Roughly a quarter-century ago, B.B. King said of Joe Bonamassa that "he hasn't even begun to scratch the surface."
It was an undeniable compliment to somebody not yet in his teens, but it was also a challenge - one that the blues-rock guitarist, singer, and songwriter apparently still takes to heart. Bonamassa continually scratches and scratches to get deeper.
His performance April 19 at the Adler Theatre will be one example, featuring a set with his acoustic band and another with his electric - both covering roughly 10 songs. The acoustic sets demonstrate that Bonamassa isn't content to skate by on instrumental virtuosity - unlike too many of his ace-guitarist peers. These shows require solid songs, nuance, and variety.
As he said in a phone interview last week, the two-set engagements are "very challenging vocally and on guitar, because you're essentially switching gears tune to tune."
Even better evidence of his range can be found in his recent discography. In the past two years alone, Bonamassa has put out the Driving Towards the Daylight studio album, live and studio releases with singer Beth Hart, the third and final album from the Black Country Communion super-group, a studio disc by the jazz-fusion Rock Candy Funk Party, Beacon Theatre: Live From New York, the live album An Acoustic Evening at the Vienna Opera House, and the four-disc Tour de Force: Live in London - documenting themed shows at four venues with different band lineups and more than 60 different songs. And he has a new studio album planned for fall release. (The old saw about the weather can be adapted for Bonamassa: If you don't like his latest record, just wait a few minutes.)
He explained: "There's no master plan. 'All right, I'll go play with Rock Candy Funk Party.' Or 'I'll go play a solo gig.' Or 'I'll go play with a rock band.' Having that freedom to basically switch gears makes it fun. We don't sit around and ask ourselves, 'Is this the right move for my career at this point?' ... I just go, 'This seems musically fun to me.'"
Bonamassa said his current tour originated with an acoustic show. "It would be kind of fun to bring it on the road, but I don't know if everybody's ready for just an evening of acoustic music," he said of his initial doubts. "So we split the show once last year at the [Royal] Albert Hall, and it went so well that we decided there was our answer right there."
His recent output provides ample proof that Bonamassa is a versatile guitarist, singer, and songwriter. He's best known for heavy blues rock in the British tradition, but in an acoustic context his voice and the songwriting shine nearly as brightly.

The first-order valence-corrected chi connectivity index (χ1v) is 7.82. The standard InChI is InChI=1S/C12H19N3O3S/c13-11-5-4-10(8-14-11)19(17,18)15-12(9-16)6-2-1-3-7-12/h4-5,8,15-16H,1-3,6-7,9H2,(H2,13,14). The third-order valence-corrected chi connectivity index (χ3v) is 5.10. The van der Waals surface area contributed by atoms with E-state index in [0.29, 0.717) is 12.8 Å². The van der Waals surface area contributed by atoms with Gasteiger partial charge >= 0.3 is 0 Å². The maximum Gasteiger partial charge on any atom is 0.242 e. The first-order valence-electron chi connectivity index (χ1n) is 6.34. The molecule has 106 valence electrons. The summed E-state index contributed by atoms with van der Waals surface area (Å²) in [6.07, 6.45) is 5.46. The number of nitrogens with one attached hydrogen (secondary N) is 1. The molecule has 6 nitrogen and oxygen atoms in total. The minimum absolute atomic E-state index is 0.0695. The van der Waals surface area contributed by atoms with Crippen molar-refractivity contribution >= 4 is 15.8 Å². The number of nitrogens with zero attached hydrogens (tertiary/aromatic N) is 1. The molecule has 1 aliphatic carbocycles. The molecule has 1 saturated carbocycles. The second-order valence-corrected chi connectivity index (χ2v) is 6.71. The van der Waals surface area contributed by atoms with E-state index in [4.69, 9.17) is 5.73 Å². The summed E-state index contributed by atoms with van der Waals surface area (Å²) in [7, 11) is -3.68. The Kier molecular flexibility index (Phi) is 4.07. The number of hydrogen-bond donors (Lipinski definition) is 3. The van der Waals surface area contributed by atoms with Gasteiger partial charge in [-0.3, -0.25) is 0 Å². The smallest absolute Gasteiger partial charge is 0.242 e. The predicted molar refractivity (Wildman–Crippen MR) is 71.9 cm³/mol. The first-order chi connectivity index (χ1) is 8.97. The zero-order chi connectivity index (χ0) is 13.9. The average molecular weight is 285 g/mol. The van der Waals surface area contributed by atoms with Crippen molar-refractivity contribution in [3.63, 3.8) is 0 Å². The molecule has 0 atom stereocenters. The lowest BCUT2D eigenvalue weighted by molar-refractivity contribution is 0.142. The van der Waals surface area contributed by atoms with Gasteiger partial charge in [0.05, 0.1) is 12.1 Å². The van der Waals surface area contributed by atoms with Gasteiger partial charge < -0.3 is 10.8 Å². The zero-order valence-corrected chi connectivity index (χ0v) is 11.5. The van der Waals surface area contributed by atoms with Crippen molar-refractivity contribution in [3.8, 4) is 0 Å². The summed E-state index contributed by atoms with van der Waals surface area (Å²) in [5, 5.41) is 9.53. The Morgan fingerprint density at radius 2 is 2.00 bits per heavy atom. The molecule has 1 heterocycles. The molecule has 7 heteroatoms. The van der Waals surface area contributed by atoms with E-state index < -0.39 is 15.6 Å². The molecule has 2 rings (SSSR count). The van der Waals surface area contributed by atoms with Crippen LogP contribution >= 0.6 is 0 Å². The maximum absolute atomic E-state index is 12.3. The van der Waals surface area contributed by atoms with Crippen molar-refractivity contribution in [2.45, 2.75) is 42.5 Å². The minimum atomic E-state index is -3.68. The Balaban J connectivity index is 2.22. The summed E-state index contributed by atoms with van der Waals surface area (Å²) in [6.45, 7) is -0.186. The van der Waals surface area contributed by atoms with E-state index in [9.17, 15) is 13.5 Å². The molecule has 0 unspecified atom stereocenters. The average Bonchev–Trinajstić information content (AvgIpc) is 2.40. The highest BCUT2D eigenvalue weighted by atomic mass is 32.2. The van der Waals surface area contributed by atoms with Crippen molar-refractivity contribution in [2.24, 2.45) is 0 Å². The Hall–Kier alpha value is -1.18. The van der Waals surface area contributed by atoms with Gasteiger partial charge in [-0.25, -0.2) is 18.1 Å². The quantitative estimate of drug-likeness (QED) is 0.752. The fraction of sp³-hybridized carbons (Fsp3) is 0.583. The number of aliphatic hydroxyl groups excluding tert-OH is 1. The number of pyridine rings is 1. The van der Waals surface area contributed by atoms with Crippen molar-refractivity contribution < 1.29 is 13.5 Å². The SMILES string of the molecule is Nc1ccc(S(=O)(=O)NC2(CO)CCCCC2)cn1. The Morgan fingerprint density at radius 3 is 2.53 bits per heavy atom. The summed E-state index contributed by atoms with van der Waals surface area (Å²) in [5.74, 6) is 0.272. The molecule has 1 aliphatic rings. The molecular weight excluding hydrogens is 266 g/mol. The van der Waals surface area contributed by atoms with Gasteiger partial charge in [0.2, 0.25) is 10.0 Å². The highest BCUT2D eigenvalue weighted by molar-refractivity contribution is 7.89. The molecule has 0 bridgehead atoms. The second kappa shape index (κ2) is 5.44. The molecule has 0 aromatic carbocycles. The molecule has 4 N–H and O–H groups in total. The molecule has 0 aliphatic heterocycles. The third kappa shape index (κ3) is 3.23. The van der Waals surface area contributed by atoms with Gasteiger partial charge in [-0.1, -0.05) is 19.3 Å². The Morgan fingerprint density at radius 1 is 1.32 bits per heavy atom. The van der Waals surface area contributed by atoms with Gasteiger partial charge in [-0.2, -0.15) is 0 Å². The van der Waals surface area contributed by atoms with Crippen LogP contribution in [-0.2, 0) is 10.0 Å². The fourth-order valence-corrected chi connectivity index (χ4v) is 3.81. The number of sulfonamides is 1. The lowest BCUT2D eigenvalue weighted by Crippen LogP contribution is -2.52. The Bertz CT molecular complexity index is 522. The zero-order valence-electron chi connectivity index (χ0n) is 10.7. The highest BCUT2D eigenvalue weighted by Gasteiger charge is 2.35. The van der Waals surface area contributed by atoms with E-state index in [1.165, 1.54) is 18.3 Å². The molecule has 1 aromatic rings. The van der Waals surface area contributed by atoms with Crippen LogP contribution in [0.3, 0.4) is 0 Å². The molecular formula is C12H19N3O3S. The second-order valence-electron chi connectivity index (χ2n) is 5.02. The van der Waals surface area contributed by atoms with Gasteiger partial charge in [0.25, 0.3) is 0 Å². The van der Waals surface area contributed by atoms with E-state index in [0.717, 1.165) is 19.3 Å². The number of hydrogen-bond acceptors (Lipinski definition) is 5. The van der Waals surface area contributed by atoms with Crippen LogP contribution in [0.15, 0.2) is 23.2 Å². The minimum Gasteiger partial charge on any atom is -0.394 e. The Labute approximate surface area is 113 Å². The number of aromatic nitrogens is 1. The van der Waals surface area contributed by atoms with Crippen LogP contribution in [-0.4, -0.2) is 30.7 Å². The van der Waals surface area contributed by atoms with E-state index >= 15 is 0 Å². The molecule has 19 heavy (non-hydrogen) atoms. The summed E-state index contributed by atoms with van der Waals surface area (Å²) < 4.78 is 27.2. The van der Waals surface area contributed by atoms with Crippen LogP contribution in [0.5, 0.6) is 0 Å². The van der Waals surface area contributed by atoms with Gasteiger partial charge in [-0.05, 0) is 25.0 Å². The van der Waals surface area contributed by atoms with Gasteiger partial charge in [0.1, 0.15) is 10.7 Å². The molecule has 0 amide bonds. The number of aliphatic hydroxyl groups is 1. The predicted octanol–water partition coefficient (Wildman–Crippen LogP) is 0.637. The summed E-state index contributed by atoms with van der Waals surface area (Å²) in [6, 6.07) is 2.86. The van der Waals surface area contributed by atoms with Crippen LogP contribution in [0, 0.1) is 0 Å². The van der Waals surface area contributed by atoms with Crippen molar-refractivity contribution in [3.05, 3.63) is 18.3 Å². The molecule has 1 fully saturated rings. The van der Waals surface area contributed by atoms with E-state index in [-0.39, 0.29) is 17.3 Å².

The massive Tour de Force is a great sampling, and it offers listeners opportunities to compare songs in different settings. There are two versions, for instance, of "Jockey Full of Bourbon" - one jazzy and light, the other a creamy rock treatment, and both showcasing a voice that's nimble and emotive.
But the long-form jams of "The Ballad of John Henry" (in three of the four featured concerts) might be the best examples of Bonamassa's skills beyond being a six-string wizard. The structure of the song doesn't change, but each version is distinct and carries a different vibe.
All versions highlight his singing in both the gentle and forceful veins, and there are of course plenty of great riffs, building to the nearly metallic. But the band and arrangement are just as important.
On the Royal Albert Hall version, the massive "When the Levee Breaks"-like drumming is balanced by whooshing percussive textures, and the pulsing bass occasionally pops up as melody instrument. The warm, thick organ is given an edge in a blistering duet with Bonamassa's guitar, which then rises from relatively quiet in the mix to again take the reins of the song.
Bonamassa has clearly benefited from his longstanding relationship with producer Kevin Shirley, who regularly pushes him out of his comfort zone. On Driving Towards the Daylight, Shirley surrounded him with ace session players. On his upcoming album, Shirley asked him to get away from his typical balanced mix of covers and originals. "He challenged me to write a whole record," Bonamassa said - which he did save for the opening track.
Bonamassa has said he doesn't particularly enjoy recording albums. "Some sessions fight me where I hate the studio; then there are some sessions where it doesn't fight you and you just love it," he told me. "The sessions that do fight you, though, you tend to get a better result than if you're just too comfy."
The new album, he said, was "definitely a combination of both. ... The gear kind of fought me a little bit. I blew up some amps, and the guitars were not happy to be in Las Vegas, but the music was happening. Sessions are great if the songs are together."
He added that music still provides plenty of opportunities to build on his craft, and that keeps him going: "I try to learn something every day. I'm still excited about the guitar. I still wake up, and I'm excited. If I'm excited, then great. If I'm not, then that's the time to hang it up."
Joe Bonamassa will perform on Saturday, April 19, at the Adler Theatre (136 East Third Street, Davenport; AdlerTheatre.com). The show starts at 8 p.m., and tickets range from $71 to $101.
For more information on Bonamassa, visit JBonamassa.com.